Thursday, May 23, 2013

High Mileage


So for the past two and a half weeks, I’ve been in my “Hundred Miler-High Mileage Training". My definition of high mileage might seem “average” or “low” to some other runners, but to me, running over a 100 miles a week is high mileage. I’ve thought about the crushing exhaustion and the euphoric amounts of endorphins and decided to write a post to explain why I’m doing what I’m doing, and what I’m risking.

High mileage training is akin to taking a road trip, going on a long hike, surrendering to societies expectations and living life your own way all at once. If you cross the fine line between running passionately and hurting relationships, and you must always respect it. If you show up to work exhausted (something I strongly avoid) or you bail on a good friend or family member (again, strongly avoid) you have no one to blame but yourself. The scheduling for running over a 100 miles a week is difficult, but possible for most people.

Before you say, “Dominic, you don’t have kids, you don’t have dependents, you’re talented, you don’t have as many responsibilities as me” I should state that I do work a full 40-45 hours a week as an engineer, I do commute 45-60 minutes a day, I do live with my girlfriend, I do have other hobbies and interests, I do cook a lot of my own food, and I do deal with injuries all the time. So, now that we’ve established that I’m struggling to do this just like any other normal adult, we can move on with why it’s possible.

Scheduling is effectively the entirety of what makes high mileage possible. You’re basically looking for an extra 18-25 hours a week of 168 hours. I divide my days into weekends and weekdays. Weekdays are 11 hours of work and commuting. I try to sleep for 8 hours, so I have 5 hours to relax, run, eat, shop, whatever. When I look at those 5 hours, I see a solid 2-3 hours that I can allocate for running if I don’t waste excess relaxation time on the interwebs, TV, or starting arguments with Katie. If I waste too much time, I miss out on sleep and I inevitably need to cut back on running. So, basically my free time during the week is about 1-2 hours not including eating and cooking.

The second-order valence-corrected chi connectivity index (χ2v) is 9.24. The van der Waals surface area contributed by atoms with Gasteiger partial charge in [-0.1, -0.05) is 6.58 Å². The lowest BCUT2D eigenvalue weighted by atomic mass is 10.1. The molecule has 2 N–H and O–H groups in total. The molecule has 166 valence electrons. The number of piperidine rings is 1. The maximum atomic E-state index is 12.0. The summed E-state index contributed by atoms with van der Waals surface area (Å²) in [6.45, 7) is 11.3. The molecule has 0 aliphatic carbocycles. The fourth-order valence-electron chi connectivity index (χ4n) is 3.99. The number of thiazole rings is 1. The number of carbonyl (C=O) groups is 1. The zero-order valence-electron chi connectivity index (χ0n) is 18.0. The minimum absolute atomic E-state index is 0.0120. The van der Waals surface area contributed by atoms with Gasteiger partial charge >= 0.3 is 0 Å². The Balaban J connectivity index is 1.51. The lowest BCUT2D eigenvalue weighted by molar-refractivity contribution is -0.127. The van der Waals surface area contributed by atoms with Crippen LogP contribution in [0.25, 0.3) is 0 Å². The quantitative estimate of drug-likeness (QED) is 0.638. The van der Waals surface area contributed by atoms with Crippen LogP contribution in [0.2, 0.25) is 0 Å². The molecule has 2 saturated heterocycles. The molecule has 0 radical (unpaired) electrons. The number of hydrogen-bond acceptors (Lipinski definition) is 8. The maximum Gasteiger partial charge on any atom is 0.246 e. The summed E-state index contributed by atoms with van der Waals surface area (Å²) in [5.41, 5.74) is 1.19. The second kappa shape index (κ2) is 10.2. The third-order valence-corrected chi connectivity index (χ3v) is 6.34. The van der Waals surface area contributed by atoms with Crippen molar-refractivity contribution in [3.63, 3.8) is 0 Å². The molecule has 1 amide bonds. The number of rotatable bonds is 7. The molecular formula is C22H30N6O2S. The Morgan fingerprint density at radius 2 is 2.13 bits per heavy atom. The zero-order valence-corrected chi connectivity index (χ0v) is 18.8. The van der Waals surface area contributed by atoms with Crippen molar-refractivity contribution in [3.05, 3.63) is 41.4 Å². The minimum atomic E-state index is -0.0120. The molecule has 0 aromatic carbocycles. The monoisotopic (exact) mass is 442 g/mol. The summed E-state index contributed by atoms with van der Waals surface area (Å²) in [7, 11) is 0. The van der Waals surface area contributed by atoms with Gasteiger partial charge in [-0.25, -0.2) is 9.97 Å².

I am lucky to work 4-10’s so that I have Friday-Sunday free. Friday I make it a point to run with Erik or Chris to get some long and fast miles in, and Saturday and Sunday I run with whoever I can find in the San Gabriels for more long runs (sometimes, no one). By the time Sunday night comes, I’ve got a bunch of mileage and I start preparing for the next week’s goals.

Before I go on, I should that that high mileage must be approached carefully and diligently. You have to take more control over your life and set small specific and LOGICAL goals and accomplish them. The goals must be realistically set with solid base mileage and controlled weekly increases in mileage (10-20%). Going from 100-150 is probably going to injure you, so don’t do that. Also, a decent base for me is running 70-90 miles for a couple months so that I know my legs are ready to handle more mileage.



So, that’s what it requires: hectic weekdays, long weekends, and planning. Why would you want to do that?

High mileage really, really, really gets you in shape to run 100 miles.

Running 100 miles is the romantic and fulfilling ideas that brought me to the sport in the first place. The idea of being equipped with a pair of shoes, water and food every 5-15 miles, and being able to move yourself over 100 miles of challenging terrain is just really rewarding to me. It’s absurdly long, hard, tough, dangerous, painful, and something that most people would call you an idiot for doing, but the fact that you can train your body and mind to make it a very tangible reality is empowering.